Well, if I do not stop I shall have to pay extra postage on this packet! So here is wishing you all the best in health and happiness, and especially a good trip in the Towy valley and indeed the whole of the Elenith!

Yours sincerely,


The Upper Towy in 1978

an article written by H H Willis, a member of the CTC and RSF
(comments by Steve Griffiths)


I first saw the Upper Towy in 1929. It was a Sunday at Abergwesyn so we were not surprised that the Grouse Inn (now the large farmhouse on the corner where the Devil's Staircase road starts) would not serve even a pot of tea. Near the triple ford (now the three bridges) we spoke to a Welshman whose English was somewhat rusty - in such a place he could have little need of it. No farmer then owned a tractor or car, transport being by pony, on which the postman made his round, or the high-built two-wheeled cart. The only road bridge for miles was at Nant-y-Stalwyn (the farm just above Dolgoch hostel, the building still being there), where the river is crossed by the road from Abergwesyn to Tregaron, and most of the footbridges by fords were just a single tree-trunk of no great diameter, one side cut to give a flat surface on which turves were laid. Sometimes there was one handrail, of moral rather than physical support, being always wobbly. I crossed these with the fingers just touching the rail and the bike, suspended from the other hand, beside me.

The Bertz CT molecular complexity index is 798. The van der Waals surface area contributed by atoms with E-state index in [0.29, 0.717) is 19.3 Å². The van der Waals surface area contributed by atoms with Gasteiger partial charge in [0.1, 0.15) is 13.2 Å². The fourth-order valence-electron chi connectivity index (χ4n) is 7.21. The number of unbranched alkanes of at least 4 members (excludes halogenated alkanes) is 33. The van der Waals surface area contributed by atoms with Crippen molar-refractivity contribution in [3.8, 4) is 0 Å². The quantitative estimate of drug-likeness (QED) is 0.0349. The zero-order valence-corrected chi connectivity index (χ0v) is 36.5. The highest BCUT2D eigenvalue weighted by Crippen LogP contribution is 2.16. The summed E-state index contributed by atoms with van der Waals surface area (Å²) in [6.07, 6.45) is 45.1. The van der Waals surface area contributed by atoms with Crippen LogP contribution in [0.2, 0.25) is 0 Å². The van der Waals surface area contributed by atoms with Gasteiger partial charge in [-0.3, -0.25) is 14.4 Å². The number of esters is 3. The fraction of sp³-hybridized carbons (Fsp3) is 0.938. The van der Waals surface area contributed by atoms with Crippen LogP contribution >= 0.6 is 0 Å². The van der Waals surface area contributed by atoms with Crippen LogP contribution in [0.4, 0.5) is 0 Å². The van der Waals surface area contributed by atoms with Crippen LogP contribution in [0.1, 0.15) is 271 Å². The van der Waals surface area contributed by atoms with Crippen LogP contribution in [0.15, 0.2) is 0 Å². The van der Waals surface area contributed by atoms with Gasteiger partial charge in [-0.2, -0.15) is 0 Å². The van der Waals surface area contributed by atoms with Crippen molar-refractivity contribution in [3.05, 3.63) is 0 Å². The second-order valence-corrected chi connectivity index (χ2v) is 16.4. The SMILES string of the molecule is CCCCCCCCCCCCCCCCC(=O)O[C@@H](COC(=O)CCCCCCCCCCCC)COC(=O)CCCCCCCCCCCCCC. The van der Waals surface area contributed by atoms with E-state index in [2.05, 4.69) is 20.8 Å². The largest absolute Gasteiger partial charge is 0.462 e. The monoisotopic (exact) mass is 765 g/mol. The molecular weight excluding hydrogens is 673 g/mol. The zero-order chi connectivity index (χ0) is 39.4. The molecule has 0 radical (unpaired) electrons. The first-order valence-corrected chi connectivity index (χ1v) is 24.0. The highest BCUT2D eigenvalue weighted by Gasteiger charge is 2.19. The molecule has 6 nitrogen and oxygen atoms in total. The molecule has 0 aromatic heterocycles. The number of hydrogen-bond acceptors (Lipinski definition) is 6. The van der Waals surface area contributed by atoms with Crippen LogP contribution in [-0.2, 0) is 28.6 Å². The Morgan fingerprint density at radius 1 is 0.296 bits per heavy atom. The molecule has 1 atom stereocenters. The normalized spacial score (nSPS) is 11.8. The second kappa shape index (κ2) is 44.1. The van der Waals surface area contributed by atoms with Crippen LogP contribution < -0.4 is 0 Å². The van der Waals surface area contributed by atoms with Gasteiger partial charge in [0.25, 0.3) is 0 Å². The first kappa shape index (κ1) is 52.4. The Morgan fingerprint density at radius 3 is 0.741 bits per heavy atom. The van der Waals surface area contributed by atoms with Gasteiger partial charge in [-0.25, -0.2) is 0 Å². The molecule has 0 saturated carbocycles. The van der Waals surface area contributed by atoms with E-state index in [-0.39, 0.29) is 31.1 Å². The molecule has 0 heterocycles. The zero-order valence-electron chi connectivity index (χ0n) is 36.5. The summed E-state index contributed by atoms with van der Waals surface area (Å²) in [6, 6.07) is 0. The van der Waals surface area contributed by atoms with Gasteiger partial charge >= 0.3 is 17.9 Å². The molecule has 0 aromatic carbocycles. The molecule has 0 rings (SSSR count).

Above Nant-y-Stalwyn the road certainly dwindled considerably in places and crossed the stream, which thank goodness also dwindled, about six times, without benefit of bridges. However I never found more than one obligatory ford, about twenty feet wide and one deep, with a rough uneven bottom and a strong current. I must here salute the man who told me that, with his artificial leg slung round his neck, and a cycle laden with camping gear, he had crossed this ford, taking about forty-five minutes. Just think out the difficulties! Most cyclists seem to have waded every ford - either there had been heavy rain or they didn't trouble to look round, as I did. The valley had a life and interest then, with the farms all occupied, that it now lacks. The same very sad change (from a tourist's point of view) is evident in parts of Italy and France, not from afforestation as in Wales but from an unwillingness to work by hand the steep terraced hillsides there. I shall not visit the area again - at least, not the Towy, for even nine years ago the young plantations were covering the varied colour and contours with their dull carpet - and that was before the Dreadful Dam.